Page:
Elaborating further, Malla says, “We are marching because politics is our right. It’s not just our Constitutional right, it is also our democratic right”.
“We want our voices to reach the parliament because we [the students] are the nurseries from where leaders emerge,” he adds. “We want student unions because the absence of unions creates a vacuum which is then filled by the elite class, by capitalist and feudal interests”.
Jay Kumar, a recent graduate of Sindh University (SU), refers to the state-mandated syllabus which he feels is often divisive. “Minorities are filled with fear now as they are excluded from the narrative. Earlier they would take ownership of Sindh and the country. They felt heard. The Constitution guarantees us equal rights but it is not always implemented on the ground.”
Why does anyone care?
“We are not being allowed to develop a political consciousness. We are not even allowed to know about our rights, let alone be equipped with the tools to peacefully demand our rights,” said Sana*, a third year student at The Indus Valley School of Arts and Architecture. In private universities, she says, the administrations are more concerned with making money as opposed to providing facilities to students.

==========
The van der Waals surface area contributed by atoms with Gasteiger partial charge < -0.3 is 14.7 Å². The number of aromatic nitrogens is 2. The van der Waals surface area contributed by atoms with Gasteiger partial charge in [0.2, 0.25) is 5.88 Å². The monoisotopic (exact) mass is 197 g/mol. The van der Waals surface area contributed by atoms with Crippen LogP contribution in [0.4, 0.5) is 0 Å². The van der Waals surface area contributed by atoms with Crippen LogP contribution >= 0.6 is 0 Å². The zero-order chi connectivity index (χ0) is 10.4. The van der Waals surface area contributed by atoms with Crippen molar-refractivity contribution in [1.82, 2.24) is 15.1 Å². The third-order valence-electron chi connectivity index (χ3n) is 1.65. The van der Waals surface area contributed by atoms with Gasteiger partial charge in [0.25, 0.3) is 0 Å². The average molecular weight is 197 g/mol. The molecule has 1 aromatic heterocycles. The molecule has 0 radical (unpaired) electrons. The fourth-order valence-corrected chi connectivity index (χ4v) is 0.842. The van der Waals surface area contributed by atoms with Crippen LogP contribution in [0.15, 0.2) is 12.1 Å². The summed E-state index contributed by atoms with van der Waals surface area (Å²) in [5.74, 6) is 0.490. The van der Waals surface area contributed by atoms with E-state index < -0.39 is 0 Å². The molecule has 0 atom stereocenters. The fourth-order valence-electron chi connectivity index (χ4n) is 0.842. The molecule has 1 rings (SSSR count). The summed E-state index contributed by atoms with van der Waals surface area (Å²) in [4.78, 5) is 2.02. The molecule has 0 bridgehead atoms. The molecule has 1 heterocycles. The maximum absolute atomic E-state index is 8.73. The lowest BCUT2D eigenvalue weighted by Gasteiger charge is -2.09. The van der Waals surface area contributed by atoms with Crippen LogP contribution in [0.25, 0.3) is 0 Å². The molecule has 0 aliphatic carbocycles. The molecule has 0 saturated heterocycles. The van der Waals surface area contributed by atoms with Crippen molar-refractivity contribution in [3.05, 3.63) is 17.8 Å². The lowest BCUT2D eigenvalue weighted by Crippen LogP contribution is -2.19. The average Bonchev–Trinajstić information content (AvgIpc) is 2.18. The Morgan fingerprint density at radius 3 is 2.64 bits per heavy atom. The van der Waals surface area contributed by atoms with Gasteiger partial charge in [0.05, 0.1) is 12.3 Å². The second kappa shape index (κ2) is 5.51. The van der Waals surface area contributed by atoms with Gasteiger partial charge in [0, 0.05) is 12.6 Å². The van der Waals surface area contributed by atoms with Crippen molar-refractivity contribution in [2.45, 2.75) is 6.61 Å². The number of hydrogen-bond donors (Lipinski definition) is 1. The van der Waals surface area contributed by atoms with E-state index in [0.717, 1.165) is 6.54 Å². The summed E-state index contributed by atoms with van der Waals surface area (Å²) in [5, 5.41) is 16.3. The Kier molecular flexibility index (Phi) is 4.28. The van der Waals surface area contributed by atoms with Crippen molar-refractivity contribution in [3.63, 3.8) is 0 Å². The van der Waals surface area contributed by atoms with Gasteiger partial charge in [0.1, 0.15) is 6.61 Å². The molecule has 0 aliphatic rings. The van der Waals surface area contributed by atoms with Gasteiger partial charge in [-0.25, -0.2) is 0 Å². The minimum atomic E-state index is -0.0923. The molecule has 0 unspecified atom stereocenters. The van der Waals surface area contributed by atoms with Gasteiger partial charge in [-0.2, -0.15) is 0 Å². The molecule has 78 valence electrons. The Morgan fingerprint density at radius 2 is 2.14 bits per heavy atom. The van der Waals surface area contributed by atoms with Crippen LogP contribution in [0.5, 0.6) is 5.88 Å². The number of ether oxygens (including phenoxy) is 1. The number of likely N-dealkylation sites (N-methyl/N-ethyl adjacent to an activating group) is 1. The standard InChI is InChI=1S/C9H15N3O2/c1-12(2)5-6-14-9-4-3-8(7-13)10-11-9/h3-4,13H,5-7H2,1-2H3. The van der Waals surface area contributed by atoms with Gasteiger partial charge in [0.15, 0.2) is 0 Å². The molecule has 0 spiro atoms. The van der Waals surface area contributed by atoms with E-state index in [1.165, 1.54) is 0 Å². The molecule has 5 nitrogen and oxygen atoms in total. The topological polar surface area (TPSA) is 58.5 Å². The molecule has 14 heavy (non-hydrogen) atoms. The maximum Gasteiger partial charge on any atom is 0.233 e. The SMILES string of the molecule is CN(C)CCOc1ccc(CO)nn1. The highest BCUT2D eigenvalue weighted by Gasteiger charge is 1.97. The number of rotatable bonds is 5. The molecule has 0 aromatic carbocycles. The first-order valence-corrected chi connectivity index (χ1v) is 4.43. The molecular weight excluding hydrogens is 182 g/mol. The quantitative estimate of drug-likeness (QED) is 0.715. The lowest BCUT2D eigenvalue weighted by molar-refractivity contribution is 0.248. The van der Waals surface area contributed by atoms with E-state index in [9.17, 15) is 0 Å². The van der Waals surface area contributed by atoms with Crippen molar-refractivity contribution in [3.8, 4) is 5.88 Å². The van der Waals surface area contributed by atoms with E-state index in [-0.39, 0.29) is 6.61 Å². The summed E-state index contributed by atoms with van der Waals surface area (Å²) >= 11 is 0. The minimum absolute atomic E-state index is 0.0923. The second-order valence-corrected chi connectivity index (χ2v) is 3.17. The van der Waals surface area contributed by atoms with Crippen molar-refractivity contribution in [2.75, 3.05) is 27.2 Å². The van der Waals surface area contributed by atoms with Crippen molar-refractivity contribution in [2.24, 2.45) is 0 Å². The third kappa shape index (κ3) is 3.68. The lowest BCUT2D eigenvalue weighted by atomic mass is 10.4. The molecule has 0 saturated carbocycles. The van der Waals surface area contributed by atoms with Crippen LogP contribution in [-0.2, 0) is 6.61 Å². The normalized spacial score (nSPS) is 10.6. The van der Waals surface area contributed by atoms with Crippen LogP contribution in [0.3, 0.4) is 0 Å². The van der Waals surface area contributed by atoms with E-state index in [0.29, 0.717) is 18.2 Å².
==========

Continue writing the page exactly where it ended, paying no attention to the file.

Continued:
Referring to SU, Kumar said that earlier, student organisations were actually student wings of political parties which voiced the concerns of the broader politics off-campus.
“We are asking for basic facilities on campuses and the right to hold our respective administrations accountable. This is what is bringing even the apolitical student within the ambits of the movement as basic facilities are also their concerns,” adds Kumar.
Referring to the recent protests at SU, he said, “We took water from 49 coolers on campus and got it tested at a chemical laboratory in Jamshoro. It was arsenic water that can cause typhoid, diarrhea, and constipation, among other illnesses,” he says.